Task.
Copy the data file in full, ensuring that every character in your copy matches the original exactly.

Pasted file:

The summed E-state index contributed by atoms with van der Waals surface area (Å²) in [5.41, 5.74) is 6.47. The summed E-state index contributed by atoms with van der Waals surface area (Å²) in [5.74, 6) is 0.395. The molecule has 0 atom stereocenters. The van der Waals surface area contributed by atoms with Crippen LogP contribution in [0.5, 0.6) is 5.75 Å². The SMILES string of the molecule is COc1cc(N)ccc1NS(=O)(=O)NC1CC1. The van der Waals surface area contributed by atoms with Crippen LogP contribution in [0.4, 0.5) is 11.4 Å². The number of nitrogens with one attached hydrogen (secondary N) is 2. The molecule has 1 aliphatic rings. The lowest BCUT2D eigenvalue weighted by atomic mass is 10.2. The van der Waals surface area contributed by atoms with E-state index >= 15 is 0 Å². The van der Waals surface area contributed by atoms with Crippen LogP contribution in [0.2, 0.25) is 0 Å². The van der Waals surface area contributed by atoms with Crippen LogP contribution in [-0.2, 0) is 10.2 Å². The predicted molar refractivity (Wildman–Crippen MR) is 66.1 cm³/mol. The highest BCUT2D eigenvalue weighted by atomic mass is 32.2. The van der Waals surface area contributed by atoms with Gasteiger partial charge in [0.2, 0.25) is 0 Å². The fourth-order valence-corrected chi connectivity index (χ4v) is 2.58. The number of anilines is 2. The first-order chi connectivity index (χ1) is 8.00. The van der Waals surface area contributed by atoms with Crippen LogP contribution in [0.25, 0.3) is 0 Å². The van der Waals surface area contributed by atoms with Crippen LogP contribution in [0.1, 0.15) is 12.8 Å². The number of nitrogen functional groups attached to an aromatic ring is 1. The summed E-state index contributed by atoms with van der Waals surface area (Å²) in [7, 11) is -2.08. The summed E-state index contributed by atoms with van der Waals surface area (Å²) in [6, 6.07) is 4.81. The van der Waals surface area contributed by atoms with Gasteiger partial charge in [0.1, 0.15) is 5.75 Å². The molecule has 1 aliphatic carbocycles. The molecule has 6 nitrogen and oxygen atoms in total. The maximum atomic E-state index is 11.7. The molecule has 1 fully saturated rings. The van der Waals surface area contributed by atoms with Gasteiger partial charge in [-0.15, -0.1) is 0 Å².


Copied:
The summed E-state index contributed by atoms with van der Waals surface area (Å²) in [5.41, 5.74) is 6.47. The summed E-state index contributed by atoms with van der Waals surface area (Å²) in [5.74, 6) is 0.395. The molecule has 0 atom stereocenters. The van der Waals surface area contributed by atoms with Crippen LogP contribution in [0.5, 0.6) is 5.75 Å². The SMILES string of the molecule is COc1cc(N)ccc1NS(=O)(=O)NC1CC1. The van der Waals surface area contributed by atoms with Crippen LogP contribution in [0.4, 0.5) is 11.4 Å². The number of nitrogens with one attached hydrogen (secondary N) is 2. The molecule has 1 aliphatic rings. The lowest BCUT2D eigenvalue weighted by atomic mass is 10.2. The van der Waals surface area contributed by atoms with E-state index >= 15 is 0 Å². The van der Waals surface area contributed by atoms with Crippen LogP contribution in [0.2, 0.25) is 0 Å². The van der Waals surface area contributed by atoms with Crippen LogP contribution in [-0.2, 0) is 10.2 Å². The predicted molar refractivity (Wildman–Crippen MR) is 66.1 cm³/mol. The highest BCUT2D eigenvalue weighted by atomic mass is 32.2. The van der Waals surface area contributed by atoms with Gasteiger partial charge in [0.2, 0.25) is 0 Å². The fourth-order valence-corrected chi connectivity index (χ4v) is 2.58. The number of anilines is 2. The first-order chi connectivity index (χ1) is 8.00. The van der Waals surface area contributed by atoms with Crippen LogP contribution in [0.25, 0.3) is 0 Å². The van der Waals surface area contributed by atoms with Crippen LogP contribution in [0.1, 0.15) is 12.8 Å². The number of nitrogen functional groups attached to an aromatic ring is 1. The summed E-state index contributed by atoms with van der Waals surface area (Å²) in [7, 11) is -2.08. The summed E-state index contributed by atoms with van der Waals surface area (Å²) in [6, 6.07) is 4.81. The van der Waals surface area contributed by atoms with Gasteiger partial charge in [0.1, 0.15) is 5.75 Å². The molecule has 1 aliphatic carbocycles. The molecule has 6 nitrogen and oxygen atoms in total. The maximum atomic E-state index is 11.7. The molecule has 1 fully saturated rings. The van der Waals surface area contributed by atoms with Gasteiger partial charge in [-0.15, -0.1) is 0 Å².